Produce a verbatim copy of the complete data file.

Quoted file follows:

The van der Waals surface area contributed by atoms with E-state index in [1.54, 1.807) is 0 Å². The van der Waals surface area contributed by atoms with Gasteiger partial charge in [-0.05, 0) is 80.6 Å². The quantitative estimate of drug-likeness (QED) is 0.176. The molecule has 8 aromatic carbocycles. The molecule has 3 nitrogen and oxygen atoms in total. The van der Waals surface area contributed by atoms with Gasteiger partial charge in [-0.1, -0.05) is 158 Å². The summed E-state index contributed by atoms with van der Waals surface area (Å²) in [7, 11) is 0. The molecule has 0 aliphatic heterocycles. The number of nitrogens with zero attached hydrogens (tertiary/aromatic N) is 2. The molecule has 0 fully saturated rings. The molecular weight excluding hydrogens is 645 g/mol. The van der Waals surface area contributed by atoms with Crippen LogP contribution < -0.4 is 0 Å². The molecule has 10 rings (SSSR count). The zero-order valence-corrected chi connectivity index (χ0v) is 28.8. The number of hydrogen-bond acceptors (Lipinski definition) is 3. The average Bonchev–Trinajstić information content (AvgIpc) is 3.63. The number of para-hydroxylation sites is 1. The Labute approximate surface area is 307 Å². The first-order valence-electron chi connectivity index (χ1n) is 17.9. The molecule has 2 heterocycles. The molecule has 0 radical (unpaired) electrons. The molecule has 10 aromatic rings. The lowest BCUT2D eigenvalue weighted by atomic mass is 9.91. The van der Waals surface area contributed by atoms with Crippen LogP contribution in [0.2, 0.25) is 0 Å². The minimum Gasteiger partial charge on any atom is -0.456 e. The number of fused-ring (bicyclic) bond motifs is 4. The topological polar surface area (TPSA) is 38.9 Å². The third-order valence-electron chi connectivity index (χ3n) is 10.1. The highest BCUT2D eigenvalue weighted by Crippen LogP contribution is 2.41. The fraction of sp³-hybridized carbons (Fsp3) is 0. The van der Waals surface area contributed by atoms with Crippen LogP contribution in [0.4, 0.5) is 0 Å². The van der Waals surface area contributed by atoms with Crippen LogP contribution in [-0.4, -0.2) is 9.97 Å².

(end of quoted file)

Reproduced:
The van der Waals surface area contributed by atoms with E-state index in [1.54, 1.807) is 0 Å². The van der Waals surface area contributed by atoms with Gasteiger partial charge in [-0.05, 0) is 80.6 Å². The quantitative estimate of drug-likeness (QED) is 0.176. The molecule has 8 aromatic carbocycles. The molecule has 3 nitrogen and oxygen atoms in total. The van der Waals surface area contributed by atoms with Gasteiger partial charge in [-0.1, -0.05) is 158 Å². The summed E-state index contributed by atoms with van der Waals surface area (Å²) in [7, 11) is 0. The molecule has 0 aliphatic heterocycles. The number of nitrogens with zero attached hydrogens (tertiary/aromatic N) is 2. The molecule has 0 fully saturated rings. The molecular weight excluding hydrogens is 645 g/mol. The van der Waals surface area contributed by atoms with Crippen LogP contribution < -0.4 is 0 Å². The molecule has 10 rings (SSSR count). The zero-order valence-corrected chi connectivity index (χ0v) is 28.8. The number of hydrogen-bond acceptors (Lipinski definition) is 3. The average Bonchev–Trinajstić information content (AvgIpc) is 3.63. The number of para-hydroxylation sites is 1. The Labute approximate surface area is 307 Å². The first-order valence-electron chi connectivity index (χ1n) is 17.9. The molecule has 2 heterocycles. The molecule has 0 radical (unpaired) electrons. The molecule has 10 aromatic rings. The lowest BCUT2D eigenvalue weighted by atomic mass is 9.91. The van der Waals surface area contributed by atoms with Crippen LogP contribution in [0.2, 0.25) is 0 Å². The minimum Gasteiger partial charge on any atom is -0.456 e. The number of fused-ring (bicyclic) bond motifs is 4. The topological polar surface area (TPSA) is 38.9 Å². The third-order valence-electron chi connectivity index (χ3n) is 10.1. The highest BCUT2D eigenvalue weighted by Crippen LogP contribution is 2.41. The fraction of sp³-hybridized carbons (Fsp3) is 0. The van der Waals surface area contributed by atoms with Crippen LogP contribution in [0.4, 0.5) is 0 Å². The van der Waals surface area contributed by atoms with Crippen LogP contribution in [-0.4, -0.2) is 9.97 Å².